• Related
  • Be the first to know. Sign up for Q13 FOX Mobile and E-mail Alerts.
It's supposed to be a Special Legislative Session.

But it looks like a lot more of the same government gridlock.

There's still no budget in Olympia, but they could be getting closer to a plan.

And they'd better move quick. State law says they've got to be done by Tuesday.

You wouldn't know it just by walking the halls of the state capitol.

On the floor of the House and the Senate, you could almost hear crickets chirping.

Caucus and meeting rooms were dark and empty.

Frustrated business owners who showed up looking for some face time with lawmakers couldn't find a face to which they could vent.

"We're here rolling up our sleeves to work and then the senators aren't here," said Tim Martin of Harbor Pacific Bottling. "They cancelled. They didn't want to meet us. I don't know why."

The snail-like place of this Special Session has just about everyone fed up. Even the governor.

"i'm tired. I want them to go home," says Governor Christine Gregoire.

All week, they've been talking about a "go home" proposal: a compromise bill that nobody really likes but they might be able to stomach. It includes new taxes on service businesses and tax hikes on candy, soda, bottled water and even beer.

"At some point you have to say you don't always get what you want," says Rep. Steven Conway (D) 29th Dist., "but you get what you need."

Leaders say there is a lot of work going on, whether you can see it or not.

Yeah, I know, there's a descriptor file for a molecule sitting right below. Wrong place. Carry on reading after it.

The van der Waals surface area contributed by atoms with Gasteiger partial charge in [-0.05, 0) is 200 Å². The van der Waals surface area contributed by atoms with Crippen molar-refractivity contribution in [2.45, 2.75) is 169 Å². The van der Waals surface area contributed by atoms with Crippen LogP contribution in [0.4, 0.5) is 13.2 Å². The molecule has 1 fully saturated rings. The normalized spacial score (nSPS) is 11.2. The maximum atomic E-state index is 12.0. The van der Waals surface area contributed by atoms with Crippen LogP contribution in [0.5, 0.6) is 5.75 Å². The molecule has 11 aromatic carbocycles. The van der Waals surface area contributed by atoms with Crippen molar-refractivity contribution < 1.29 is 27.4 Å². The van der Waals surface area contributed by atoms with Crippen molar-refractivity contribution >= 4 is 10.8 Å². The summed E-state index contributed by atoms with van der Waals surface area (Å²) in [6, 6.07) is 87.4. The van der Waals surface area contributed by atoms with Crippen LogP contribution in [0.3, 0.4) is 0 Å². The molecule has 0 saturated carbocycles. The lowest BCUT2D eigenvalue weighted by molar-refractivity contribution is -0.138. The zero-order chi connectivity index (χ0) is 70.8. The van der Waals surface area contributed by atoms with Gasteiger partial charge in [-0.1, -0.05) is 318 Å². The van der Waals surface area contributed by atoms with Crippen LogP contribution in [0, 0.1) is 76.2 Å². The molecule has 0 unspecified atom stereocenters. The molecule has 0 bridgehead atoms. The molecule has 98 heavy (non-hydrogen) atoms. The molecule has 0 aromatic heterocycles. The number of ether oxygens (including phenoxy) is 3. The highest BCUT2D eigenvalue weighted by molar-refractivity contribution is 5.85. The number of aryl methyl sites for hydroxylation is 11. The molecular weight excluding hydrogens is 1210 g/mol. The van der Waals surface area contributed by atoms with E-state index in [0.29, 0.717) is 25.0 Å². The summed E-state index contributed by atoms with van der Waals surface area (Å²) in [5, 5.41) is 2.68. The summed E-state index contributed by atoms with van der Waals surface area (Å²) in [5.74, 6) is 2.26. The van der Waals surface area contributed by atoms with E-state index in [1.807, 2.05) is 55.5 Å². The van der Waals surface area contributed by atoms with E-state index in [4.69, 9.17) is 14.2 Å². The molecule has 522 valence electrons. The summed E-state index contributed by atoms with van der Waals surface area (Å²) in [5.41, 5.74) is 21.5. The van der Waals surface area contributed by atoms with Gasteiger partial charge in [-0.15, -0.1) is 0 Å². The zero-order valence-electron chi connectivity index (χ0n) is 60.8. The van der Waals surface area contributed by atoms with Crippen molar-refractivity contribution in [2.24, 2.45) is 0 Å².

"Mostly we're doing detail work," said Rep. Ross Hunter (D) 48th Dist. "It's pointless to have everyone else here."

While the legislators have those closed door meetings, we wondered what would happen if they don't finish? What if there's no budget by Tuesday?

"The alternative is we're done. We go home and I impose 20% cuts across the board," says Governor Gregoire, "and that isn't acceptable to anyone."

But she is willing to do it.

"I learned my lesson. I'm not calling a Special Session and have everbody sit around," she said.

"Obviously it's frustrating. We're going to get our message out," says Martin. "One way or another, we're coming back here tomorrow, because we understand they'll be here tomorrow."

They hope they'll be there tomorrow.

They thought they'd be there today, too.

The legislature is set to convene tomorrow at 2 p.m.

There's talk they'll work through the rest of the weekend and at night if that's what it takes to find a compromise.

Either way, Tuesday is coming fast.